The Hudson Bay vortex is forecast to further expand westward over the Canadian plains this weekend and into next week, and this increases the chances of snow for our area as cool air moves southward. Again, this will be a battle between the arctic airmass to our north and the persistent west coast ridge; periods of light to moderate snow can be expected Monday and Tuesday as a significant push of cool and modestly moist air moves over our area in northwest flow.
Additional weaker waves of energy are forecast for most of the rest of the workweek, leading to the possibility of additional light snow, though it is not clear if these will be productive as they battle with the flattened west coast ridge.
The west coat ridge appears to win by the end of the workweek leading to some warming and drying headed into next weekend. There is large model uncertainty after that as Pacific energy is expected to either weaken or ride over the ridge, hopefully leading to a snowier pattern change heading into mid-February.
Friday, January 23, 2015
Your snow dances have not been working. Please escalate the rituals to sacrifices immediately!
A wave in the western Great Basin will drop southward and form a cutoff low around the Baja peninsula this weekend. Additionally, a wave traveling over the top of the west coast ridge will pass to our northeast mid-weekend, dragging some cool air and the possibility of showers over our area for Sunday. There is uncertainty as to how far west the wave will travel so the there may be no snow or optimistically an inch or two during the day.
Temperatures will warm dramatically early in the workweek at all elevations, making the weather for those days feel almost springlike. The cutoff low loitering near Baja will have entrained substantial subtropical moisture and is forecast to move northward back into the Great Basin around Wednesday as some Pacific energy approaches from the west. Models are struggling with the track of this storm as it moves underneath the dominant west coast ridge, and our precipitation will be dependent upon how far east the cutoff low is from us.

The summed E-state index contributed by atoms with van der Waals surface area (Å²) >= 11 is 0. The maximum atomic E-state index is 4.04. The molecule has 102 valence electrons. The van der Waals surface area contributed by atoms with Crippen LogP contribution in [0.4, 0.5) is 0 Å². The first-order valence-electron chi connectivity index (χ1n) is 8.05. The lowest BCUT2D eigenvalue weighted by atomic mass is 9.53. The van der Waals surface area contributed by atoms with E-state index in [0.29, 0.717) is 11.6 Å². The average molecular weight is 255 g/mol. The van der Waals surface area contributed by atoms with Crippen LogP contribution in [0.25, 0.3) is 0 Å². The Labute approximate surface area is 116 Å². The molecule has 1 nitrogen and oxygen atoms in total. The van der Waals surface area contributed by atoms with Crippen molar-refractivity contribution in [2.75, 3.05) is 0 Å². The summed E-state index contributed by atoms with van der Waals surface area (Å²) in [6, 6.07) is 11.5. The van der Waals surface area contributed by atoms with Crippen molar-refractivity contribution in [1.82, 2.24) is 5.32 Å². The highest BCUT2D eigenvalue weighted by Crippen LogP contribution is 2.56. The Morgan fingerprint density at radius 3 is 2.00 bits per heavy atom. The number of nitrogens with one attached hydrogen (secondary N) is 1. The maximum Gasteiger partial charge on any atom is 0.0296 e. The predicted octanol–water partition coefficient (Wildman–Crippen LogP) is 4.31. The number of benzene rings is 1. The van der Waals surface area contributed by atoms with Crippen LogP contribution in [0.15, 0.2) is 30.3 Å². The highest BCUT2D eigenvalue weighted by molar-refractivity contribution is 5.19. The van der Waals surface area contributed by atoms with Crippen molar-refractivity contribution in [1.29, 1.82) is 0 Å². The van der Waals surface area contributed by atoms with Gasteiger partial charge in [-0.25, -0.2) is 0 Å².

Unfortunately, this will be an unseasonably warm storm, meaning any precipitation we do receive on Tuesday night or Wednesday will be rain below 9000 feet or so. But there may be some cooler air on the backside of the storm if the track is in our proximity, so that storm is a bit of a wildcard.
The weather looks to clear after the midweek storm as another Baja cutoff low is forecast to be established, leaving us in the quiet weather between that storm to our southwest and the arctic air to our north and east. Some longer term models show Pacific energy eventually moving over us after that weekend, but there is too much uncertainty in the medium term to have much confidence in those solutions.
Thursday, January 15, 2015
A ridge currently over the Great Basin will keep sunny skies over our area today and deflect most incoming Pacific energy to our north and east. Some of this energy will graze the area, with clouds increasing ahead of the first wave during the day Friday and light snow developing by Friday night. Light snow will continue into Saturday morning with minimal accumulations before a quick moving ridge behind the departing wave brings the sun back in the afternoon.
After a clear and cool Saturday night, clouds will move back into the area Sunday morning or early afternoon ahead of a series of grazing waves in northwest flow that will keep light snow in the forecast for Sunday afternoon through Tuesday. Snow amounts for Monday and Tuesday are expected to be light and in the 1-4” range.
Model uncertainty is large by Wednesday as the Great Basin ridge rebuilds westward near the west coast. All models predict some some mixing between the relatively warm and wet Pacific airmass as it travels over or through this ridge and the very cold and dry arctic airmass currently entrenched in the northern Canadian plains and resupplied by the Hudson Bay vortex.
Our weather next week and likely beyond will very much depend on the outcome of this battle between the west coast ridge and the Hudson bay vortex. Furthermore, the battle line is forecast to oscillate around our area, meaning a small change in the location of this battle will mean large changes in our forecast weather.